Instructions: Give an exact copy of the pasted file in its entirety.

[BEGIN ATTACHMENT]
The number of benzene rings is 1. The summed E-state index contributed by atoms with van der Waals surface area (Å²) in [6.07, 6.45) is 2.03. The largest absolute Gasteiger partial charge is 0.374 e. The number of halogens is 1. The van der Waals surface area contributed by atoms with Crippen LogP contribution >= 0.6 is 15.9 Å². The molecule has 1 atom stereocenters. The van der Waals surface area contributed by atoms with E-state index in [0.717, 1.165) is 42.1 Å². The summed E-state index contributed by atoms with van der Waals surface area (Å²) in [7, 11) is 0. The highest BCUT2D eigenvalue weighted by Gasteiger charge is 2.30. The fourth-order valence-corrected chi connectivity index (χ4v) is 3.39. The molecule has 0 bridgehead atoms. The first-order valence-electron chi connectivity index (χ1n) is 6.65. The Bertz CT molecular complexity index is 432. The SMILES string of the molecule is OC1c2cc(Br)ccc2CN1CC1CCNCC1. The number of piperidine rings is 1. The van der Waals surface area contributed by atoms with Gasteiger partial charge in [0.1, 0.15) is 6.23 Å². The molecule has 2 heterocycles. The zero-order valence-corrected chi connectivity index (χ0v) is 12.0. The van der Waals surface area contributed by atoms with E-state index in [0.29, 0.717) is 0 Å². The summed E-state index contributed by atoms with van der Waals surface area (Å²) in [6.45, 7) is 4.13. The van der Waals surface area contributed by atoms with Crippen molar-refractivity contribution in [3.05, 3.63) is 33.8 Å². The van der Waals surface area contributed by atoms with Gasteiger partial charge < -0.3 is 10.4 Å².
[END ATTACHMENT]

The number of benzene rings is 1. The summed E-state index contributed by atoms with van der Waals surface area (Å²) in [6.07, 6.45) is 2.03. The largest absolute Gasteiger partial charge is 0.374 e. The number of halogens is 1. The van der Waals surface area contributed by atoms with Crippen LogP contribution >= 0.6 is 15.9 Å². The molecule has 1 atom stereocenters. The van der Waals surface area contributed by atoms with E-state index in [0.717, 1.165) is 42.1 Å². The summed E-state index contributed by atoms with van der Waals surface area (Å²) in [7, 11) is 0. The highest BCUT2D eigenvalue weighted by Gasteiger charge is 2.30. The fourth-order valence-corrected chi connectivity index (χ4v) is 3.39. The molecule has 0 bridgehead atoms. The first-order valence-electron chi connectivity index (χ1n) is 6.65. The Bertz CT molecular complexity index is 432. The SMILES string of the molecule is OC1c2cc(Br)ccc2CN1CC1CCNCC1. The number of piperidine rings is 1. The van der Waals surface area contributed by atoms with Gasteiger partial charge in [0.1, 0.15) is 6.23 Å². The molecule has 2 heterocycles. The zero-order valence-corrected chi connectivity index (χ0v) is 12.0. The van der Waals surface area contributed by atoms with E-state index in [0.29, 0.717) is 0 Å². The summed E-state index contributed by atoms with van der Waals surface area (Å²) in [6.45, 7) is 4.13. The van der Waals surface area contributed by atoms with Crippen molar-refractivity contribution in [3.05, 3.63) is 33.8 Å². The van der Waals surface area contributed by atoms with Gasteiger partial charge < -0.3 is 10.4 Å².